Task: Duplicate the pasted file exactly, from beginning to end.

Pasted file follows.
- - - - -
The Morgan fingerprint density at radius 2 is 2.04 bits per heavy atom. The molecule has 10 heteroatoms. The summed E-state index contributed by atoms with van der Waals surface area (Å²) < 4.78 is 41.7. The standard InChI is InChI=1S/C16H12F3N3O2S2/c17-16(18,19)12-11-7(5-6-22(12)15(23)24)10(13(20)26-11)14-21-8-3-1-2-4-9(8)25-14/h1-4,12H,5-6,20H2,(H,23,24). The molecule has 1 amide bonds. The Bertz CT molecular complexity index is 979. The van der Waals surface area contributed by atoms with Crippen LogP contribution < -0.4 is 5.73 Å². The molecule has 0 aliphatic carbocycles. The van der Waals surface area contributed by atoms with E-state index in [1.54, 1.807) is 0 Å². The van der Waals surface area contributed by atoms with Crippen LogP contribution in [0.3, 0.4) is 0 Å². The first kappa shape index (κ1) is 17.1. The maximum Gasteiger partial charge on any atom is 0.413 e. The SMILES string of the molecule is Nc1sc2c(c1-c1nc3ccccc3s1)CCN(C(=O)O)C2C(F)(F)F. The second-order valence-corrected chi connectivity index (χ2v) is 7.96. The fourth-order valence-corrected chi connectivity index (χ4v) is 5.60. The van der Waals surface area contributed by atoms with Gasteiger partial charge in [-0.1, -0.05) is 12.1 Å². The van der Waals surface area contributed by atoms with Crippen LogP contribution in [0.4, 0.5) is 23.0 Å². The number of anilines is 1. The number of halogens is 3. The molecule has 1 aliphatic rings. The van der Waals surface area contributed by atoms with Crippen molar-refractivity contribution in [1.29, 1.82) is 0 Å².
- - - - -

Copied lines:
The Morgan fingerprint density at radius 2 is 2.04 bits per heavy atom. The molecule has 10 heteroatoms. The summed E-state index contributed by atoms with van der Waals surface area (Å²) < 4.78 is 41.7. The standard InChI is InChI=1S/C16H12F3N3O2S2/c17-16(18,19)12-11-7(5-6-22(12)15(23)24)10(13(20)26-11)14-21-8-3-1-2-4-9(8)25-14/h1-4,12H,5-6,20H2,(H,23,24). The molecule has 1 amide bonds. The Bertz CT molecular complexity index is 979. The van der Waals surface area contributed by atoms with Crippen LogP contribution < -0.4 is 5.73 Å². The molecule has 0 aliphatic carbocycles. The van der Waals surface area contributed by atoms with E-state index in [1.54, 1.807) is 0 Å². The van der Waals surface area contributed by atoms with Crippen LogP contribution in [0.3, 0.4) is 0 Å². The first kappa shape index (κ1) is 17.1. The maximum Gasteiger partial charge on any atom is 0.413 e. The SMILES string of the molecule is Nc1sc2c(c1-c1nc3ccccc3s1)CCN(C(=O)O)C2C(F)(F)F. The second-order valence-corrected chi connectivity index (χ2v) is 7.96. The fourth-order valence-corrected chi connectivity index (χ4v) is 5.60. The van der Waals surface area contributed by atoms with Gasteiger partial charge in [-0.1, -0.05) is 12.1 Å². The van der Waals surface area contributed by atoms with Crippen LogP contribution in [0.4, 0.5) is 23.0 Å². The number of anilines is 1. The number of halogens is 3. The molecule has 1 aliphatic rings. The van der Waals surface area contributed by atoms with Crippen molar-refractivity contribution in [1.29, 1.82) is 0 Å².